Global Security Newswire
Daily News on Nuclear, Biological & Chemical Weapons, Terrorism and Related Issues
Japan's New Military Buildup Seen as Response to North Korea, China
Japan plans to acquire more-capable weapons and establish a marine force because of the perceived security threat posed by North Korea and China, the Korea Herald reported.
After decades of hewing to a strictly self-defensive military posture, Japan in recent months has indicated it plans to acquire offensive military capabilities such as ballistic missiles that could be used to carry out advance attacks on North Korea's strategic assets.
Some of Japan's space-program activities have applications in the development of strategic weapons. On Tuesday, the island nation is slated to fire its solid-fueled Epsilon rocket, which could potentially be adapted to power an ICBM.
These armament plans have raised regional concerns that Tokyo may be shedding its post-World War II pacifist defense posture.
"What is worrisomely ... is that Japan's rearmament would be met with China's reaction, which could cause regional instability," Korea National Defense University Japan researcher Park Young-june said.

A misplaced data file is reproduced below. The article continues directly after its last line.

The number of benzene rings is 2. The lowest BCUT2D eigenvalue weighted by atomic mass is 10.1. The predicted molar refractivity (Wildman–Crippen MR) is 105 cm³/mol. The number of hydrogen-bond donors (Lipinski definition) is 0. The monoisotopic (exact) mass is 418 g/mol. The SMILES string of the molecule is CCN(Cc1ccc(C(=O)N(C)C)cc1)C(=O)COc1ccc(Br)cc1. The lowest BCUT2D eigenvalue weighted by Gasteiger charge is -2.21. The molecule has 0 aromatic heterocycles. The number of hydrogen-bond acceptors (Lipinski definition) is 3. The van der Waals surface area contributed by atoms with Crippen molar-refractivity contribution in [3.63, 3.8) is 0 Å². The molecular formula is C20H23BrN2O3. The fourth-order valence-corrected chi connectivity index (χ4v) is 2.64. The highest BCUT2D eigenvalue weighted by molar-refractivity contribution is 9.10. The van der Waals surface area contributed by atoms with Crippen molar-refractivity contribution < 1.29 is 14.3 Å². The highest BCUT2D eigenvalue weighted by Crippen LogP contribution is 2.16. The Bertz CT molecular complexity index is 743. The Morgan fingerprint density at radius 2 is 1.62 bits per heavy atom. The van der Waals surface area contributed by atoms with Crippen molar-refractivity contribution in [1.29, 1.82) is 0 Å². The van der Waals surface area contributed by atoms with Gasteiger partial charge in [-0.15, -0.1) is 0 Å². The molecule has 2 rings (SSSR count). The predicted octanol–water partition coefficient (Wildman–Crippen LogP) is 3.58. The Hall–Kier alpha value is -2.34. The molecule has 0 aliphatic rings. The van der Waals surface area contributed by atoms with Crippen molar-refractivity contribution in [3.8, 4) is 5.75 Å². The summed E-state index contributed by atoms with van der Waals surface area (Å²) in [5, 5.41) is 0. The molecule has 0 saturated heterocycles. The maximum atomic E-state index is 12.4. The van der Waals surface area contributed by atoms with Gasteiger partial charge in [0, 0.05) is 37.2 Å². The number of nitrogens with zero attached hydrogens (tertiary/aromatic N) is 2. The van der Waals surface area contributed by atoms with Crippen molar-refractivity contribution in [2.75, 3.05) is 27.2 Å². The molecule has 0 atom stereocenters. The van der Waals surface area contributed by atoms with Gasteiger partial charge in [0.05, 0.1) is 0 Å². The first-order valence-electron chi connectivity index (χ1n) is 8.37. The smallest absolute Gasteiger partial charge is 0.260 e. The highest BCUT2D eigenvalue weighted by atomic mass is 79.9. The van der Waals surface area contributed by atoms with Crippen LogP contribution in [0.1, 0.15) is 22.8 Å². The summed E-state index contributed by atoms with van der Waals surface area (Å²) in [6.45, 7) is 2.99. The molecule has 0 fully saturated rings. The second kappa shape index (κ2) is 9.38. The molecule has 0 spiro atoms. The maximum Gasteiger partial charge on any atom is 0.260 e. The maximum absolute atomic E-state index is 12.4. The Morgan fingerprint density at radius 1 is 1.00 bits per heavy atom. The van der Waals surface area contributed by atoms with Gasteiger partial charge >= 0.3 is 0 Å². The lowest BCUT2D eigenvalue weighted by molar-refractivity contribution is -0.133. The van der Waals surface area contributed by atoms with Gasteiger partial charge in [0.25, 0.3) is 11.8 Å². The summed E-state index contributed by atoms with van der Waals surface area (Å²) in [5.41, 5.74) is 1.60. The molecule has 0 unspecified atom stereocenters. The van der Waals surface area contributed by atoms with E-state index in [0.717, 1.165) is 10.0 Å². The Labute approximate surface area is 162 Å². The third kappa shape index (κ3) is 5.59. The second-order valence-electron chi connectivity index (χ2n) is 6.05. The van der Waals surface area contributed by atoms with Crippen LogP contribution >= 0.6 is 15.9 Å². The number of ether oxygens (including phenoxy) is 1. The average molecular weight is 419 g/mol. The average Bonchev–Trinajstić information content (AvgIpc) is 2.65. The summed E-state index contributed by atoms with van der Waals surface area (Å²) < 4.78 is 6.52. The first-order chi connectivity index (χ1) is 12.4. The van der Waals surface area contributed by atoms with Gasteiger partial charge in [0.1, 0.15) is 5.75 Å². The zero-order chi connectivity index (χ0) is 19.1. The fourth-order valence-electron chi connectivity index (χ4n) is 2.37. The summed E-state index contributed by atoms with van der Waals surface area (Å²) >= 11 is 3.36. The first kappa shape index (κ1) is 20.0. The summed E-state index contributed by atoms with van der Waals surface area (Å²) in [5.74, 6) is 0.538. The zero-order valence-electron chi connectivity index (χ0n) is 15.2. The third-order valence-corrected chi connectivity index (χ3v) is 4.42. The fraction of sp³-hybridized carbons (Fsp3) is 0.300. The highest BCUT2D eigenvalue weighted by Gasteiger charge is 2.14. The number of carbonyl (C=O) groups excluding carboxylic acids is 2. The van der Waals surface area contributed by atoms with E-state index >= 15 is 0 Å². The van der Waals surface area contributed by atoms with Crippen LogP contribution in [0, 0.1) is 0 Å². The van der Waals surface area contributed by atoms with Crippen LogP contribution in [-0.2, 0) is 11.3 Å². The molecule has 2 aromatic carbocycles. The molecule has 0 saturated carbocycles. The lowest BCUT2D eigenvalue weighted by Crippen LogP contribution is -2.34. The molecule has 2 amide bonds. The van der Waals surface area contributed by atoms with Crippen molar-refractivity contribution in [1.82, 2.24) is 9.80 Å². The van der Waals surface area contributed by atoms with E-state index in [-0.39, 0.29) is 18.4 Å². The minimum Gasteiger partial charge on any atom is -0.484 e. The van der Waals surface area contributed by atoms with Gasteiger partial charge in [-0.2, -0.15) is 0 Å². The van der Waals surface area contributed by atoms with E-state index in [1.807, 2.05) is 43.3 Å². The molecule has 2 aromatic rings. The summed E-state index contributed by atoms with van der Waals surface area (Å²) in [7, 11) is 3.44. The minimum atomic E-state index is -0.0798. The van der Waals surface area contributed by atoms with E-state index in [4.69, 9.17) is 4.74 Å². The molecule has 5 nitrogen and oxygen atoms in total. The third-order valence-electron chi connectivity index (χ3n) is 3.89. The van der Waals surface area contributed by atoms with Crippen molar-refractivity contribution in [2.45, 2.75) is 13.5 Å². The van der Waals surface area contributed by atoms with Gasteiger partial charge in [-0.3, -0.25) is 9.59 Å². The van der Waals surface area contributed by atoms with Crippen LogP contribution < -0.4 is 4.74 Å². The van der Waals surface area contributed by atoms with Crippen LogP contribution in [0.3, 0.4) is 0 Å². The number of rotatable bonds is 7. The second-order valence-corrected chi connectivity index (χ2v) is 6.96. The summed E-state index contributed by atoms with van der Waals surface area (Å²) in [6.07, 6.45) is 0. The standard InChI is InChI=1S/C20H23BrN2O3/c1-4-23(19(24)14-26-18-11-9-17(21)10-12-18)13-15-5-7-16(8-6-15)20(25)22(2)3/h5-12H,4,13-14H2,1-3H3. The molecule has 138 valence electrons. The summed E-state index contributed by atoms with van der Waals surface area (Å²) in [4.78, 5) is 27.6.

The United States, however, is seen as supportive of Japan taking on a more assertive regional role, as it could be useful in meeting the challenge of China's growing military might.
July 30, 2014
This page contains interactive 3D missile models for North Korea. Users can drag the model by pressing and holding their mouse’s scroll wheel. They can zoom in and out on the model by rolling their scroll wheel up and down, and can orbit the model by clicking and dragging their left mouse button.
July 30, 2014
The James Martin Center for Nonproliferation Studies has created a series of 3D models of ballistic and cruise missiles for the Nuclear Threat Initiative.
This article provides an overview of Japan’s historical and current policies relating to nuclear, chemical, biological and missile proliferation.